## 15-463 Final Project

#### Joe Gershenson

### imcompare: Detecting image transformations

For this project, I attempted to reverse some of the work we did earlier in
the course. Earlier, we implemented affine transformations, projective
transformations, and other types of image warping. For this project, my goal was
to detect images that had been transformed.

#### Goals

Given two images as input, the algorithm should return a probability from 0 to 1
that one is a transformed version of the other. Performance of the algorithm can
be evaluated by how closely this probability aligns with actual data.
#### Procedure

The algorithm performs several comparisons, each designed to detect certain
transformations to the image. First, I check the MD5 hashes of both image files,
to determine if they are identical. This saves computation time when you compare
an image to itself. Next, I perform histogram color analysis on both images. This
can be tricky when working between two different color models (RGB, CMYK, and so on)
but can often detect images where pixels have been moved arbitrarily or small
changes performed. The next step involves computing the SSD between pixel intensities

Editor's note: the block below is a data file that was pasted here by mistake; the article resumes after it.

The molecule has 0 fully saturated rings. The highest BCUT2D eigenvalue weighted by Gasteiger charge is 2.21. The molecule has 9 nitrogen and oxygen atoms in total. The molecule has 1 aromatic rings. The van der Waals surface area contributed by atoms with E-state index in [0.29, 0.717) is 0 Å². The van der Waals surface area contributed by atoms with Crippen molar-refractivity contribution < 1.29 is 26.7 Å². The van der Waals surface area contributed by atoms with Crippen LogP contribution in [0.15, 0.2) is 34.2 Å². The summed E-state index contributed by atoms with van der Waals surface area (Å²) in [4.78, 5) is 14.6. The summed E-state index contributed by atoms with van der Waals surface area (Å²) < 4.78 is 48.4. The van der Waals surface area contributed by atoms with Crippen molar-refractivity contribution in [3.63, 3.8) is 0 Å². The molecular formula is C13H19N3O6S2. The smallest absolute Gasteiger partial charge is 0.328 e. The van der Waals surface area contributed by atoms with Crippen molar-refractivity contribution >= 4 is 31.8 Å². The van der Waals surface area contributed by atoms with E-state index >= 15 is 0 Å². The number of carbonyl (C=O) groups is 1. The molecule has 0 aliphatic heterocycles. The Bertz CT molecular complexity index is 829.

in the two images - again, this is useful for detecting small changes. It is necessary
for this step to warp one image directly into the geometry of the other to align them
(done using ImageMagick). Finally, I use the SIFT algorithm to detect point correspondences
between the two images. Based on the correspondence points, I attempt to use a projective
transform to map one image into the other, and perform another SSD test to see if
this results in a good match.

The weight that the algorithm places on each of these components when computing the overall
probability of a match is based on a machine learning method. I downloaded over 2000 images
from Flickr to train the algorithm, and used ImageMagick to produce alternate versions of
each, using various transformations, blurs, and scaling utilities, so that the
algorithm could see how to weight the various probabilities (specifically, the algorithm
is a Bayesian learner).

#### Results

The images below are transformed versions of this image, annotated with the probability that
the algorithm assigns to them:

Original Image:

0.99996:

0.9341:

0.9931:

On unrelated images, the algorithm generally does well at saying "this is not a match":

0.2279:
#### Presentation

This is a link to the presentation I gave in class: imcompare.html.